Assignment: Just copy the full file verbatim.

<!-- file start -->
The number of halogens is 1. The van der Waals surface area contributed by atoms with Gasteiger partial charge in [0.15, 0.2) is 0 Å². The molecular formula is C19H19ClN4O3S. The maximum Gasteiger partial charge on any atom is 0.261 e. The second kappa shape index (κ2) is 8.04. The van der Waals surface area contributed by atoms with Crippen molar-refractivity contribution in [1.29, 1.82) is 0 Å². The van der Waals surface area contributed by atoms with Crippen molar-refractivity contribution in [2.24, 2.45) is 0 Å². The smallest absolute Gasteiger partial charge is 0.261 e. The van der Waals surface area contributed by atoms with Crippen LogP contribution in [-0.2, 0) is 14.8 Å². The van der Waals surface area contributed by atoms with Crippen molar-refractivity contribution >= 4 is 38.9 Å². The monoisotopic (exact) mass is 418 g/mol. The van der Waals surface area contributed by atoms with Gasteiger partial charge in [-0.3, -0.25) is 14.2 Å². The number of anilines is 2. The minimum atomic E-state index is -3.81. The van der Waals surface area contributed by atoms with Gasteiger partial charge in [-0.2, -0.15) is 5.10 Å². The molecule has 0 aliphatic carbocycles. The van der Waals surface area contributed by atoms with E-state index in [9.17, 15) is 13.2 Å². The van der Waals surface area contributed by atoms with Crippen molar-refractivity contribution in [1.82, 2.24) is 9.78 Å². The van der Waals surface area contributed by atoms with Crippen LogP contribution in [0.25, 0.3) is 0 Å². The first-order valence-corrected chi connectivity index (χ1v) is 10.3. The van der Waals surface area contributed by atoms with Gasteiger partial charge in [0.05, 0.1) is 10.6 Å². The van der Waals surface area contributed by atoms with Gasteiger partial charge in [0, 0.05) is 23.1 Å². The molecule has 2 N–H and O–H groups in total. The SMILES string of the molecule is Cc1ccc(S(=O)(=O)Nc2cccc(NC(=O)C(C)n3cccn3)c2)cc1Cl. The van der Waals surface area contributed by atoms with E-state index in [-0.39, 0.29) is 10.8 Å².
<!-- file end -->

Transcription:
The number of halogens is 1. The van der Waals surface area contributed by atoms with Gasteiger partial charge in [0.15, 0.2) is 0 Å². The molecular formula is C19H19ClN4O3S. The maximum Gasteiger partial charge on any atom is 0.261 e. The second kappa shape index (κ2) is 8.04. The van der Waals surface area contributed by atoms with Crippen molar-refractivity contribution in [1.29, 1.82) is 0 Å². The van der Waals surface area contributed by atoms with Crippen molar-refractivity contribution in [2.24, 2.45) is 0 Å². The smallest absolute Gasteiger partial charge is 0.261 e. The van der Waals surface area contributed by atoms with Crippen LogP contribution in [-0.2, 0) is 14.8 Å². The van der Waals surface area contributed by atoms with Crippen molar-refractivity contribution >= 4 is 38.9 Å². The monoisotopic (exact) mass is 418 g/mol. The van der Waals surface area contributed by atoms with Gasteiger partial charge in [-0.3, -0.25) is 14.2 Å². The number of anilines is 2. The minimum atomic E-state index is -3.81. The van der Waals surface area contributed by atoms with Gasteiger partial charge in [-0.2, -0.15) is 5.10 Å². The molecule has 0 aliphatic carbocycles. The van der Waals surface area contributed by atoms with E-state index in [9.17, 15) is 13.2 Å². The van der Waals surface area contributed by atoms with Crippen molar-refractivity contribution in [1.82, 2.24) is 9.78 Å². The van der Waals surface area contributed by atoms with Crippen LogP contribution in [0.25, 0.3) is 0 Å². The first-order valence-corrected chi connectivity index (χ1v) is 10.3. The van der Waals surface area contributed by atoms with Gasteiger partial charge in [0.05, 0.1) is 10.6 Å². The van der Waals surface area contributed by atoms with Gasteiger partial charge in [0, 0.05) is 23.1 Å². The molecule has 2 N–H and O–H groups in total. The SMILES string of the molecule is Cc1ccc(S(=O)(=O)Nc2cccc(NC(=O)C(C)n3cccn3)c2)cc1Cl. The van der Waals surface area contributed by atoms with E-state index in [-0.39, 0.29) is 10.8 Å².